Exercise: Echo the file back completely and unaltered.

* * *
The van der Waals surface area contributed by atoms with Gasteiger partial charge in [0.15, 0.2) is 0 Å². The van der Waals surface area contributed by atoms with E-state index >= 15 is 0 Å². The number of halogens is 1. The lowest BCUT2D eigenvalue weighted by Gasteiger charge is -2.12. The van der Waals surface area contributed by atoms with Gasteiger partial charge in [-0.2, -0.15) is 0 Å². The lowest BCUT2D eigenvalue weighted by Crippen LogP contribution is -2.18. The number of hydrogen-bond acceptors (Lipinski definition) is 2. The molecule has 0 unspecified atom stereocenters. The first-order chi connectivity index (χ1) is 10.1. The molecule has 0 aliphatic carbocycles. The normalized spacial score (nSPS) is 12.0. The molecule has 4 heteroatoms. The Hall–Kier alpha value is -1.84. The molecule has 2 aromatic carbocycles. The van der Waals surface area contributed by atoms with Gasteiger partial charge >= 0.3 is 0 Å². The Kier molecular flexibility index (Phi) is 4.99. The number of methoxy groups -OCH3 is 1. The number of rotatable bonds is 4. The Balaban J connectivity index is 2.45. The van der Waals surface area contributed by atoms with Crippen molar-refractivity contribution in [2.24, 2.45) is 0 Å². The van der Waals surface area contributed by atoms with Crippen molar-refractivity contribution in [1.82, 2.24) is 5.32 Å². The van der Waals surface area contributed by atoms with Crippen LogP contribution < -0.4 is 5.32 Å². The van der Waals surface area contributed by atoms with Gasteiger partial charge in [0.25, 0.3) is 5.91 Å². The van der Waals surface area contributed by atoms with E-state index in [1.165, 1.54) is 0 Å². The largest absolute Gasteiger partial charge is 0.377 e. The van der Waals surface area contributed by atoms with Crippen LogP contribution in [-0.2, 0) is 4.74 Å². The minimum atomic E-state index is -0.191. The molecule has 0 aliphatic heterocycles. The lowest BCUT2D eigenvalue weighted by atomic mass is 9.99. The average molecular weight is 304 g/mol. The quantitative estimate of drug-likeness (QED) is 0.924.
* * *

The van der Waals surface area contributed by atoms with Gasteiger partial charge in [0.15, 0.2) is 0 Å². The van der Waals surface area contributed by atoms with E-state index >= 15 is 0 Å². The number of halogens is 1. The lowest BCUT2D eigenvalue weighted by Gasteiger charge is -2.12. The van der Waals surface area contributed by atoms with Gasteiger partial charge in [-0.2, -0.15) is 0 Å². The lowest BCUT2D eigenvalue weighted by Crippen LogP contribution is -2.18. The number of hydrogen-bond acceptors (Lipinski definition) is 2. The molecule has 0 unspecified atom stereocenters. The first-order chi connectivity index (χ1) is 10.1. The molecule has 0 aliphatic carbocycles. The normalized spacial score (nSPS) is 12.0. The molecule has 4 heteroatoms. The Hall–Kier alpha value is -1.84. The molecule has 2 aromatic carbocycles. The van der Waals surface area contributed by atoms with Gasteiger partial charge >= 0.3 is 0 Å². The Kier molecular flexibility index (Phi) is 4.99. The number of methoxy groups -OCH3 is 1. The number of rotatable bonds is 4. The Balaban J connectivity index is 2.45. The van der Waals surface area contributed by atoms with Crippen molar-refractivity contribution in [2.24, 2.45) is 0 Å². The van der Waals surface area contributed by atoms with Crippen molar-refractivity contribution in [1.82, 2.24) is 5.32 Å². The van der Waals surface area contributed by atoms with Crippen LogP contribution < -0.4 is 5.32 Å². The van der Waals surface area contributed by atoms with Gasteiger partial charge in [0.25, 0.3) is 5.91 Å². The van der Waals surface area contributed by atoms with E-state index in [1.165, 1.54) is 0 Å². The largest absolute Gasteiger partial charge is 0.377 e. The van der Waals surface area contributed by atoms with Crippen LogP contribution in [-0.2, 0) is 4.74 Å². The minimum atomic E-state index is -0.191. The molecule has 0 aliphatic heterocycles. The lowest BCUT2D eigenvalue weighted by atomic mass is 9.99. The average molecular weight is 304 g/mol. The quantitative estimate of drug-likeness (QED) is 0.924.